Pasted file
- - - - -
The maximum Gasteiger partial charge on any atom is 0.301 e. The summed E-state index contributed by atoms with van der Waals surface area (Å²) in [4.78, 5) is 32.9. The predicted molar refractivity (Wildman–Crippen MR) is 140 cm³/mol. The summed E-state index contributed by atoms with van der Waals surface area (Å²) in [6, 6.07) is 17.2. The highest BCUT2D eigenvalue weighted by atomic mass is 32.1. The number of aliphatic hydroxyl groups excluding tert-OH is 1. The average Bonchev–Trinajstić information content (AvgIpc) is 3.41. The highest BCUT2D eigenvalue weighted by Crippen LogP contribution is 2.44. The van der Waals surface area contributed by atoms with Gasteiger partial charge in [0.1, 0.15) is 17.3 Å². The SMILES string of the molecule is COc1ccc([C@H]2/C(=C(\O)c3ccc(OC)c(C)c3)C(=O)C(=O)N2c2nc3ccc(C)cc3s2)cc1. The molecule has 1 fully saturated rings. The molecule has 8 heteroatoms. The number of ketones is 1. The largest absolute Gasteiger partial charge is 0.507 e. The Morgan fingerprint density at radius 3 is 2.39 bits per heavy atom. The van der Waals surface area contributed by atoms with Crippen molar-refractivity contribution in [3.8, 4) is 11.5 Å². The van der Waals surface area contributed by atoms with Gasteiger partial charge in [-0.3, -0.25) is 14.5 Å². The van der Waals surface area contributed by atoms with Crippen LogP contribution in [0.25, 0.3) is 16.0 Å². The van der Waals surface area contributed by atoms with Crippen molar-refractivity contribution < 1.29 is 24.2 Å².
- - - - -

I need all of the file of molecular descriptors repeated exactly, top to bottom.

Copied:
The maximum Gasteiger partial charge on any atom is 0.301 e. The summed E-state index contributed by atoms with van der Waals surface area (Å²) in [4.78, 5) is 32.9. The predicted molar refractivity (Wildman–Crippen MR) is 140 cm³/mol. The summed E-state index contributed by atoms with van der Waals surface area (Å²) in [6, 6.07) is 17.2. The highest BCUT2D eigenvalue weighted by atomic mass is 32.1. The number of aliphatic hydroxyl groups excluding tert-OH is 1. The average Bonchev–Trinajstić information content (AvgIpc) is 3.41. The highest BCUT2D eigenvalue weighted by Crippen LogP contribution is 2.44. The van der Waals surface area contributed by atoms with Gasteiger partial charge in [0.1, 0.15) is 17.3 Å². The SMILES string of the molecule is COc1ccc([C@H]2/C(=C(\O)c3ccc(OC)c(C)c3)C(=O)C(=O)N2c2nc3ccc(C)cc3s2)cc1. The molecule has 1 fully saturated rings. The molecule has 8 heteroatoms. The number of ketones is 1. The largest absolute Gasteiger partial charge is 0.507 e. The Morgan fingerprint density at radius 3 is 2.39 bits per heavy atom. The van der Waals surface area contributed by atoms with Crippen molar-refractivity contribution in [3.8, 4) is 11.5 Å². The van der Waals surface area contributed by atoms with Gasteiger partial charge in [-0.3, -0.25) is 14.5 Å². The van der Waals surface area contributed by atoms with Crippen LogP contribution in [0.25, 0.3) is 16.0 Å². The van der Waals surface area contributed by atoms with Crippen molar-refractivity contribution < 1.29 is 24.2 Å².